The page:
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Mr. Benjamin Drakes, a waterman, shot a seal in the river Thames at Wandsworth, London in January 1857.
Seal shot in the Thames at Wandsworth.
The Illustrated Times, no.91, Vol. 4, London, Saturday, January 17, 1857, price 2½d, page 45, shows, `The seal shot in the Thames. That any free animal should consent to be found in the Thames of the present day seems absurd. Above the bridges, indeed, we must believe that there are little fishes; for do we not see them angled for every season? and Richmond dinners have acquainted us, en route, that swans do haunt the aits. But of all animals in all places, a seal in the Thames near Wandsworth, does seem the most incongruous and impossible. Yet a seal at Wandsworth was actually shot a few days ago by a waterman, Benjamin Drakes by name, and a “beautiful specimen” it is described to be. It measures four feet in length, and two feet one inch in breadth. Apart, however, from any intrinsic feature of interest which the animal could possibly display, the fact that it ventured so far as Wandsworth, through such a villanous medium, renders him an object of curiosity, worthy to be commemorated by the [en]graver as well as by the pen.'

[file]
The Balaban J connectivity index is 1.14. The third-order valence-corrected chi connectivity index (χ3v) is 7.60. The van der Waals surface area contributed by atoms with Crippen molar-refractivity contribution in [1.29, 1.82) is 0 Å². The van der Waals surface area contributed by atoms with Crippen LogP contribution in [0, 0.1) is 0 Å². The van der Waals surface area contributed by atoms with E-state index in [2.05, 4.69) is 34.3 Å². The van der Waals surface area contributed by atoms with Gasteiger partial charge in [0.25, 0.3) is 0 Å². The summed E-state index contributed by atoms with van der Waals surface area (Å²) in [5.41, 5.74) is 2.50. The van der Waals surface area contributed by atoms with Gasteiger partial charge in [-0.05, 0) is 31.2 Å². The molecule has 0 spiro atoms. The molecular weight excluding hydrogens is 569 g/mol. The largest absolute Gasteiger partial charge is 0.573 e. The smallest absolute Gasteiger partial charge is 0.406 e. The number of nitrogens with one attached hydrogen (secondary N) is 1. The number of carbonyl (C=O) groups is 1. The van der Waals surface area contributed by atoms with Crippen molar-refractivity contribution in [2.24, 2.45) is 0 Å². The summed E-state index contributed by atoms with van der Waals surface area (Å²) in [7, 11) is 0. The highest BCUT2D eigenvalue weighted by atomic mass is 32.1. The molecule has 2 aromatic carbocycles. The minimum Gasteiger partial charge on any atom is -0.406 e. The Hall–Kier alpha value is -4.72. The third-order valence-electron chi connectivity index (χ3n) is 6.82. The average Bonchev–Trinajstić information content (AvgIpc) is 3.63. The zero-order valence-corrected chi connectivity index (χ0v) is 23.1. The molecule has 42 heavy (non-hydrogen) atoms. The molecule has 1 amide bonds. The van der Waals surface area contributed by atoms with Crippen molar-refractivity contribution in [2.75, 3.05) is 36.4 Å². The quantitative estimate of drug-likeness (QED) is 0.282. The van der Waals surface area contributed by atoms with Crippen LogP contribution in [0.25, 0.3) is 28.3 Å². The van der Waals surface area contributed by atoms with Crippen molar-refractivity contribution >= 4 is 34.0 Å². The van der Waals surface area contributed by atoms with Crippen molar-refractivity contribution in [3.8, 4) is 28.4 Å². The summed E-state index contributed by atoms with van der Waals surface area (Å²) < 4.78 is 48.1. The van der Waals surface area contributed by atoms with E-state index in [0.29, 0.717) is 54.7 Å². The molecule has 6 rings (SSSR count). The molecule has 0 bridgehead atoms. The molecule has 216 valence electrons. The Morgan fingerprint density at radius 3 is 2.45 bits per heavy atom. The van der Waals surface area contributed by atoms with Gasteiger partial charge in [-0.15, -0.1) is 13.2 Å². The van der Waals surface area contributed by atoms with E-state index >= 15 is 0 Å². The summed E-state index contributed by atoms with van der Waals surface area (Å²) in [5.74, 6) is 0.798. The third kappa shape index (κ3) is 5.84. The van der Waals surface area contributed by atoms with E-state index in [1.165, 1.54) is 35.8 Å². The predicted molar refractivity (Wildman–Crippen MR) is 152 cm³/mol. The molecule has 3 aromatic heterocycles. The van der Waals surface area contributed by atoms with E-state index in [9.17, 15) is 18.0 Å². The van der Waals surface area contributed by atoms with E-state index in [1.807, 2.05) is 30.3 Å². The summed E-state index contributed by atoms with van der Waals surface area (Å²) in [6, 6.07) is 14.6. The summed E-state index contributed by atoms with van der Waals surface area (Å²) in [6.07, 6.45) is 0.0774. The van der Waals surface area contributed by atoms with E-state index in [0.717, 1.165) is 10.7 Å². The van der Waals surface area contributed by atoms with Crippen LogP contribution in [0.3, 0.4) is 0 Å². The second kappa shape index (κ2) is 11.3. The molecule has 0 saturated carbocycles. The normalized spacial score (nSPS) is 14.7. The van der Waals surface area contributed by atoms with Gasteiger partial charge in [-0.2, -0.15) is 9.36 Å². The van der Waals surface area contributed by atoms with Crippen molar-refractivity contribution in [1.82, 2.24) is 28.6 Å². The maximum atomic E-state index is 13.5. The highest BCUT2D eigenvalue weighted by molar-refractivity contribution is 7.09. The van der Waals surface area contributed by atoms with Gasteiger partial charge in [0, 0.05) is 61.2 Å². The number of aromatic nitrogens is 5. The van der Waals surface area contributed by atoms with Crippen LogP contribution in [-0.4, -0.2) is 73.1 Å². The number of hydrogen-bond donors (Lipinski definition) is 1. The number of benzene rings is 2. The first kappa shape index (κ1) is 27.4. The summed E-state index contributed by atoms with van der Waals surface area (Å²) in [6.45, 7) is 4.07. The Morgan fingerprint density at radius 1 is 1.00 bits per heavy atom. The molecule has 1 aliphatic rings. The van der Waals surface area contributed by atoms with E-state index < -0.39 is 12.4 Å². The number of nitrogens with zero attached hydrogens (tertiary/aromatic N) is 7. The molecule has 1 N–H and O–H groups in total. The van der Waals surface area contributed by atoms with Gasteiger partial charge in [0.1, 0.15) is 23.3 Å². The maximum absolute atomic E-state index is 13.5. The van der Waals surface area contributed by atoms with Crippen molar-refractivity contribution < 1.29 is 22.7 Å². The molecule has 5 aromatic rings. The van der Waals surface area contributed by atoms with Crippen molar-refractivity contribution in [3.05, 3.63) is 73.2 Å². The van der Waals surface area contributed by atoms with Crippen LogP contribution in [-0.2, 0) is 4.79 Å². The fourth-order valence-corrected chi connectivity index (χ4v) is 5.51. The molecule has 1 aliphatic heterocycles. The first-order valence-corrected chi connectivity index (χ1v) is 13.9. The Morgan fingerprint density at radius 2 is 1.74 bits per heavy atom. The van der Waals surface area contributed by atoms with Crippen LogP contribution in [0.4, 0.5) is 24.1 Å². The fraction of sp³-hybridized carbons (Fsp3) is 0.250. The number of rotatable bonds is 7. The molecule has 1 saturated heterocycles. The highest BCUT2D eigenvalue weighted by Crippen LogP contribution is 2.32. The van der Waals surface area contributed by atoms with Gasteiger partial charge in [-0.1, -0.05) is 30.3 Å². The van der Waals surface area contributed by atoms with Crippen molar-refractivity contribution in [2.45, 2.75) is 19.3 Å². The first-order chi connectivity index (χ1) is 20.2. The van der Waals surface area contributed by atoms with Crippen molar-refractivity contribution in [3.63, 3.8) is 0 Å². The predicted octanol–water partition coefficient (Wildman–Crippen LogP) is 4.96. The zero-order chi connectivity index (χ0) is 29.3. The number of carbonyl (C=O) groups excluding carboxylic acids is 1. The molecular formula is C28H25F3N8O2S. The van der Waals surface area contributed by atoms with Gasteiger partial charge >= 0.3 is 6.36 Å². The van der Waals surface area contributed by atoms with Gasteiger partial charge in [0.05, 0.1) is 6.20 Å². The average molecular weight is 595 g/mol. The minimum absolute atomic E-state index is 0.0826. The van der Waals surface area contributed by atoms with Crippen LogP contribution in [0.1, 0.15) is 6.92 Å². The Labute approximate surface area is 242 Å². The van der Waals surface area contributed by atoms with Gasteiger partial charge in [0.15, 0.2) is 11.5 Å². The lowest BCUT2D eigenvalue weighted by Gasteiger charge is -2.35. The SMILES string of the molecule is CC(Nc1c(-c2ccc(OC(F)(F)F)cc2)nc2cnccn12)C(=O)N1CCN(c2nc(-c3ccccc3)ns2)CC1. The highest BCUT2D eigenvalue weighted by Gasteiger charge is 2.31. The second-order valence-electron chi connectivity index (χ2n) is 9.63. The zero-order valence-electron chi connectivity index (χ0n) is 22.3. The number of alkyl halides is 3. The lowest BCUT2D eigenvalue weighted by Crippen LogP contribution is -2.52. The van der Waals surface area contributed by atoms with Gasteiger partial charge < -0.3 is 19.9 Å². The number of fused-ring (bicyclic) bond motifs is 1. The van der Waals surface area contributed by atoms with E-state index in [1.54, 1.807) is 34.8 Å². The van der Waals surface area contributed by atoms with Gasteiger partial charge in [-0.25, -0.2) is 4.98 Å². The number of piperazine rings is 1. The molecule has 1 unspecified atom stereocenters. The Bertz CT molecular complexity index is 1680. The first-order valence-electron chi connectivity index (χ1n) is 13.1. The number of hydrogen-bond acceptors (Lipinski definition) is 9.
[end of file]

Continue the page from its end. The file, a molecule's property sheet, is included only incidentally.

I cannot identify this person, as there is no similarly named person born about 1810/30 in my records. I suspect that he is from the area around the Humber estuary, Lincolnshire, visiting London to deliver one cargo and collect another; he appears to be about 30 to 45 years old at the time - please can you help?